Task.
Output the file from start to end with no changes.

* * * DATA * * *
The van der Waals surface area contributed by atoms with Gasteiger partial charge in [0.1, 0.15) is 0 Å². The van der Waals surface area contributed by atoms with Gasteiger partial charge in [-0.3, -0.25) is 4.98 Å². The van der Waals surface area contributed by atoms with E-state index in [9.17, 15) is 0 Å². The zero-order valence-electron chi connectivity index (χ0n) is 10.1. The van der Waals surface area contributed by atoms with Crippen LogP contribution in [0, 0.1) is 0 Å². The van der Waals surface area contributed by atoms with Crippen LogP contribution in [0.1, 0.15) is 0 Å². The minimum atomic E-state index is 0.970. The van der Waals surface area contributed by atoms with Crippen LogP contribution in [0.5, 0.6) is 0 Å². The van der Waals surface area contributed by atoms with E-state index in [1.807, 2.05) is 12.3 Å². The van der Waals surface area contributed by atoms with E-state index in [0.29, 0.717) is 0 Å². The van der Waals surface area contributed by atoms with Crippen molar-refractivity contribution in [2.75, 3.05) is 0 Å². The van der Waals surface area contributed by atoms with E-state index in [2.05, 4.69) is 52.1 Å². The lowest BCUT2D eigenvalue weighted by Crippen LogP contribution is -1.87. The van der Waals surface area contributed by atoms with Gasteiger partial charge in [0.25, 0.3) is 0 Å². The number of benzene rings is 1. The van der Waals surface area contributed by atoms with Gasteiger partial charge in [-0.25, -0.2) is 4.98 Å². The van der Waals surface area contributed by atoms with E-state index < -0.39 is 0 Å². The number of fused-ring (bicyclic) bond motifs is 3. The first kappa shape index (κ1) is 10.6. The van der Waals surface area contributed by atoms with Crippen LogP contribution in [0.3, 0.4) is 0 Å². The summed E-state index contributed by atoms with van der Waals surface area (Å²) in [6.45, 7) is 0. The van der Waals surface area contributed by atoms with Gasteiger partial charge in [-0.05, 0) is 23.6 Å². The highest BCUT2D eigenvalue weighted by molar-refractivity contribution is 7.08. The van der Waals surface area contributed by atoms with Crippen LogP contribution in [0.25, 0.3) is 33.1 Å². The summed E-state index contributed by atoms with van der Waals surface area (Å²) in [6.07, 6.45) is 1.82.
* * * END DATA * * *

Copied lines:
The van der Waals surface area contributed by atoms with Gasteiger partial charge in [0.1, 0.15) is 0 Å². The van der Waals surface area contributed by atoms with Gasteiger partial charge in [-0.3, -0.25) is 4.98 Å². The van der Waals surface area contributed by atoms with E-state index in [9.17, 15) is 0 Å². The zero-order valence-electron chi connectivity index (χ0n) is 10.1. The van der Waals surface area contributed by atoms with Crippen LogP contribution in [0, 0.1) is 0 Å². The van der Waals surface area contributed by atoms with Crippen LogP contribution in [0.1, 0.15) is 0 Å². The minimum atomic E-state index is 0.970. The van der Waals surface area contributed by atoms with Crippen LogP contribution in [0.5, 0.6) is 0 Å². The van der Waals surface area contributed by atoms with E-state index in [1.807, 2.05) is 12.3 Å². The van der Waals surface area contributed by atoms with E-state index in [0.29, 0.717) is 0 Å². The van der Waals surface area contributed by atoms with Crippen molar-refractivity contribution in [2.75, 3.05) is 0 Å². The van der Waals surface area contributed by atoms with E-state index in [2.05, 4.69) is 52.1 Å². The lowest BCUT2D eigenvalue weighted by Crippen LogP contribution is -1.87. The van der Waals surface area contributed by atoms with Gasteiger partial charge in [0.25, 0.3) is 0 Å². The number of benzene rings is 1. The van der Waals surface area contributed by atoms with Gasteiger partial charge in [-0.25, -0.2) is 4.98 Å². The van der Waals surface area contributed by atoms with E-state index < -0.39 is 0 Å². The number of fused-ring (bicyclic) bond motifs is 3. The first kappa shape index (κ1) is 10.6. The van der Waals surface area contributed by atoms with Crippen LogP contribution in [0.3, 0.4) is 0 Å². The summed E-state index contributed by atoms with van der Waals surface area (Å²) in [6.45, 7) is 0. The van der Waals surface area contributed by atoms with Gasteiger partial charge in [-0.05, 0) is 23.6 Å². The highest BCUT2D eigenvalue weighted by molar-refractivity contribution is 7.08. The van der Waals surface area contributed by atoms with Crippen LogP contribution in [0.25, 0.3) is 33.1 Å². The summed E-state index contributed by atoms with van der Waals surface area (Å²) in [6.07, 6.45) is 1.82.